What’s different about Fabrisonic’s patented UAM technology?
3D printing is entering its fourth decade, with a lot of new technologies being developed along the way. Currently, the most popular among them is fused deposition modeling (FDM)—also known as fused filament fabrication (FFF)—a quick and cost-effective method for producing physical models.
However, FDM results in parts that lack strength and have relatively rough surface finishes. The detail of finished prints is limited by the size of the nozzle, and so the technology is not able to deliver finishes with higher details. Additionally, the strength of finished parts is limited because each layer is joined to the layer below it. This is also the case for other forms of 3D printing such as selective laser sintering (SLS), stereolithography (SLA) and other processes.
Enter Fabrisonic and its unique ultrasonic additive manufacturing (UAM) technology. Engineering.com sat down with CEO Mark Norfolk to discuss how the idea came about, what makes it different, its applications and limitations, and what the future holds for the company.
What Is Ultrasonic Additive Manufacturing?
Fabrisonic was formed in 2011 to consolidate the intellectual property of Edison Welding Institute (EWI) and Solidica, a Michigan-based for-profit company. “Their social mission is to create new manufacturing technologies,” says Norfolk. “What they were looking at is, how do we weld multiple layers of metal foil to make something?”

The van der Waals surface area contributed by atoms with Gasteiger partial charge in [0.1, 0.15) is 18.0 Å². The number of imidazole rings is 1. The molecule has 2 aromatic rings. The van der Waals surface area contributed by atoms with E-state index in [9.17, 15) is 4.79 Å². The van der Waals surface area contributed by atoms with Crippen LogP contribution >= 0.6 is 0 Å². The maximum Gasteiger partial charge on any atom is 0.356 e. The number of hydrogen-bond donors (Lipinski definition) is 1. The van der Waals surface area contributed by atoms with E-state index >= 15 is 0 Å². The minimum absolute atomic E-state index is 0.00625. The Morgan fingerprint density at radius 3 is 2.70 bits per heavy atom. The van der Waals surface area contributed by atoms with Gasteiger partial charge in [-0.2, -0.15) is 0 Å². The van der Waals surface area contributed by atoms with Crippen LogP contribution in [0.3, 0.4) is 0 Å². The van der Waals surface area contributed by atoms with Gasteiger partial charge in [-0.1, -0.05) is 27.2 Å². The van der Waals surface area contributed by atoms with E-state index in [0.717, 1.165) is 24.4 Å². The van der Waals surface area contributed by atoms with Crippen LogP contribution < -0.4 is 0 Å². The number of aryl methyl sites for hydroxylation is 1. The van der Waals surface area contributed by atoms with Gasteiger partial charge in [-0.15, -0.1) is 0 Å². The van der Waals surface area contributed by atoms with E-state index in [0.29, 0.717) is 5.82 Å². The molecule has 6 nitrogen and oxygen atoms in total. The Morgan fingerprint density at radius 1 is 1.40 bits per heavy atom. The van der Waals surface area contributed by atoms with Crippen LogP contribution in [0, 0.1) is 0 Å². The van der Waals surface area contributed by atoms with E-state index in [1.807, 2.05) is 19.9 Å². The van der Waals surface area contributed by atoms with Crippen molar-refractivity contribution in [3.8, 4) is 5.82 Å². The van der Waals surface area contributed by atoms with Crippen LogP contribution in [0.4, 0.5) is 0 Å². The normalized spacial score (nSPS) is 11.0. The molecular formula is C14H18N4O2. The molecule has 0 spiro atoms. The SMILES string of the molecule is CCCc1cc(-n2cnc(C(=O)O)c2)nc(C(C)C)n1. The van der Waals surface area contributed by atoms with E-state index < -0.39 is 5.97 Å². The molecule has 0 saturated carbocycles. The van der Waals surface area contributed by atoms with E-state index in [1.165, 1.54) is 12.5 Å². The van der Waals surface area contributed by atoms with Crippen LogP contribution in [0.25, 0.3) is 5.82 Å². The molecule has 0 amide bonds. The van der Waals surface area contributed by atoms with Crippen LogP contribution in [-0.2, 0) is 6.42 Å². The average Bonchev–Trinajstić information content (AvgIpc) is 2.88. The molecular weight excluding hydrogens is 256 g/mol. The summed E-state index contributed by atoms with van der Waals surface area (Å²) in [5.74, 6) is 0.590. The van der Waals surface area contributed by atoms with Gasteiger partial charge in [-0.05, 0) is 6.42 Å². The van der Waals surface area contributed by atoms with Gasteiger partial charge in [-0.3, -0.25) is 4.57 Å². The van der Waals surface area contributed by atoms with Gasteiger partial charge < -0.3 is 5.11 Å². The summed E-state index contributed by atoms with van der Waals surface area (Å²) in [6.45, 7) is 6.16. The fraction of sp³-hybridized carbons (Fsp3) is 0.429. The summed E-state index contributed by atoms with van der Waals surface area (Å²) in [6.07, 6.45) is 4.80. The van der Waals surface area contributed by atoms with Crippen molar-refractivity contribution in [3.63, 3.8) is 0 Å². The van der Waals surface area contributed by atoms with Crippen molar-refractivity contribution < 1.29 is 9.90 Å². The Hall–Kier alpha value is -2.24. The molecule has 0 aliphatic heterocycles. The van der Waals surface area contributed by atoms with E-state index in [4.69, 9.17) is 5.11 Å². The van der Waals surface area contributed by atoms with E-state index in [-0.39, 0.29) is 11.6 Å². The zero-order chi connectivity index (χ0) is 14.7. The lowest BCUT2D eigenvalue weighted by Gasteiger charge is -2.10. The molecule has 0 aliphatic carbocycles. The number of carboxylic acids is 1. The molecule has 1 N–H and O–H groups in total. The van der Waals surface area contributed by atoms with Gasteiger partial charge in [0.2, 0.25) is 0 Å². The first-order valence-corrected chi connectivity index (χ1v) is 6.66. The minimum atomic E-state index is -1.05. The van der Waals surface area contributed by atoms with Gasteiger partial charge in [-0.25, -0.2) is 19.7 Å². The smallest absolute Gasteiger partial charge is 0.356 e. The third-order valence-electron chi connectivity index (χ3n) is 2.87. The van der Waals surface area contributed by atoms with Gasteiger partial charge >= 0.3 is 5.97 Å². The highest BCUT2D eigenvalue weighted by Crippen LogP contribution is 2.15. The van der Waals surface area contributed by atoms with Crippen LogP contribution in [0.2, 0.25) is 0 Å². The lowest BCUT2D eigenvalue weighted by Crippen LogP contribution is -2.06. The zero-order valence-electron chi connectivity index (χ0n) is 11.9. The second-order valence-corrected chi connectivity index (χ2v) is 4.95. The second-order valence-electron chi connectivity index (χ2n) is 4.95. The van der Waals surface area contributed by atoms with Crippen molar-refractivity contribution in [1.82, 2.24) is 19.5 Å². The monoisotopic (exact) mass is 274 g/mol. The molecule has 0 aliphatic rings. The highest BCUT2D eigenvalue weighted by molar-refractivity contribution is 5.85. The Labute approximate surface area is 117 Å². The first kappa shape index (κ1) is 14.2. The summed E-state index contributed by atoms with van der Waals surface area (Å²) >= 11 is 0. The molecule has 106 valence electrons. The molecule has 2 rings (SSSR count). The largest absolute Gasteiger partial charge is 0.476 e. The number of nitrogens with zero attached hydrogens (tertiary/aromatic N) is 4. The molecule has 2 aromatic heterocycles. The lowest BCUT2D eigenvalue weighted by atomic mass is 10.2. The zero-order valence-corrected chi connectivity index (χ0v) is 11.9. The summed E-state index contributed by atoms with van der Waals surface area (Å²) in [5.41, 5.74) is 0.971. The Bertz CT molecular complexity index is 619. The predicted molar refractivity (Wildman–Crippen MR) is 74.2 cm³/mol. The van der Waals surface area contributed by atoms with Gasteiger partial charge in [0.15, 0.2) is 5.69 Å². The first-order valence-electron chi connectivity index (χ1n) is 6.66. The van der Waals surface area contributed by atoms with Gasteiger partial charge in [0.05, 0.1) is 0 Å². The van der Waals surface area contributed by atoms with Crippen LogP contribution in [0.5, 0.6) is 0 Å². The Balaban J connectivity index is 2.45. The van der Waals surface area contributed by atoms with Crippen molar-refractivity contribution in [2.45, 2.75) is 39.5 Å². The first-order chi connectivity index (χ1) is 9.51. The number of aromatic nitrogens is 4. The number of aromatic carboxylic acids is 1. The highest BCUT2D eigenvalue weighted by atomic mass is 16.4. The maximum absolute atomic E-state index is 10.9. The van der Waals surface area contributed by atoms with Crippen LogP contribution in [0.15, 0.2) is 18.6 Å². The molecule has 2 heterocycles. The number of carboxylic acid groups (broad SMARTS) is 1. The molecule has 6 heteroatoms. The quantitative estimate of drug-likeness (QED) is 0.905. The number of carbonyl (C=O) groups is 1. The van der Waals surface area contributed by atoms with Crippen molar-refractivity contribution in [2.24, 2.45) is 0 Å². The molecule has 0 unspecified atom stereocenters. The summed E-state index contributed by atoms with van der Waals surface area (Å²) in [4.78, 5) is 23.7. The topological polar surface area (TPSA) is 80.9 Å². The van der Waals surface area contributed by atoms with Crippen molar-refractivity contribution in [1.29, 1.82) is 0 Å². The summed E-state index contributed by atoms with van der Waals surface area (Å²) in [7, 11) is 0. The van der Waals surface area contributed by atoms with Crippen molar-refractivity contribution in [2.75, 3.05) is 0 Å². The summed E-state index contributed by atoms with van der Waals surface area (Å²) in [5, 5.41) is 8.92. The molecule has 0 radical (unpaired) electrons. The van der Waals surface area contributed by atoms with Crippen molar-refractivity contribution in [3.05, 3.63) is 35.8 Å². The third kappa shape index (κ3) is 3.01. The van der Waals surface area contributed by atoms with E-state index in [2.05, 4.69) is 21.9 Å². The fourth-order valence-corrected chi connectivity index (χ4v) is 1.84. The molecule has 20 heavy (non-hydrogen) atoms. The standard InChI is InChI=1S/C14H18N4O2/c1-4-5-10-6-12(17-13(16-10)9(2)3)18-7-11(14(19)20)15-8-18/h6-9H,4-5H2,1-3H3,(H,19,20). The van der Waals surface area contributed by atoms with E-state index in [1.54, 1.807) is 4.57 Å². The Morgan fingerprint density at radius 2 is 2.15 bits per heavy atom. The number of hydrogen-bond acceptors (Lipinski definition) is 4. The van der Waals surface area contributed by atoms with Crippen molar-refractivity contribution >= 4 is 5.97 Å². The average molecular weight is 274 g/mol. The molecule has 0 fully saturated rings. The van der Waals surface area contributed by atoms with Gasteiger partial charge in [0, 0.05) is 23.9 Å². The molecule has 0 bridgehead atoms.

When that technology came about, it was then further developed into a 3D printing technique—culminating in Fabrisonic’s first machine, the SonicLayer 7200. Its success led to the development of a smaller machine, the SonicLayer R200, and a midsized production model, the SonicLayer 4000.
Fabrisonic controls nine patents covering all aspects of UAM. Norfolk explains the process: “We take thin foils in the range of 125 to 250 microns and lay them down. We roll over them with a device called a horn. As it’s rolling over, it’s vibrating left or right in the order of microns, like 20 microns.”
The vibrations remove the oxide layer from the metal sheets, allowing them to bond together at temperatures below 200°F. “That vibration is taking those metals and scrubbing them,” says Norfolk. “It allows us to clean off the surface of the metal, so that we have clean metal on clean metal. Put a little bit of pressure there, and you get a solid-state bond.”
UAE is a hybrid process, where all systems are CNC mills to which welding capability has been added. “This way, we can weld for a while, mill for a while, weld for a while, mill for a while,” says Norfolk.
UAM performs ultrasonic welding on a semicontinuous basis where solid metal objects are built up to a three-dimensional shape through a succession of welded metal tapes. Through periodic machining operations, detailed features are milled into the object until a final geometry is created by removing excess material. UAM combines the advantages of additive and subtractive fabrication approaches to allow 3D parts to be formed with high accuracy, smooth surfaces and complex internal passageways.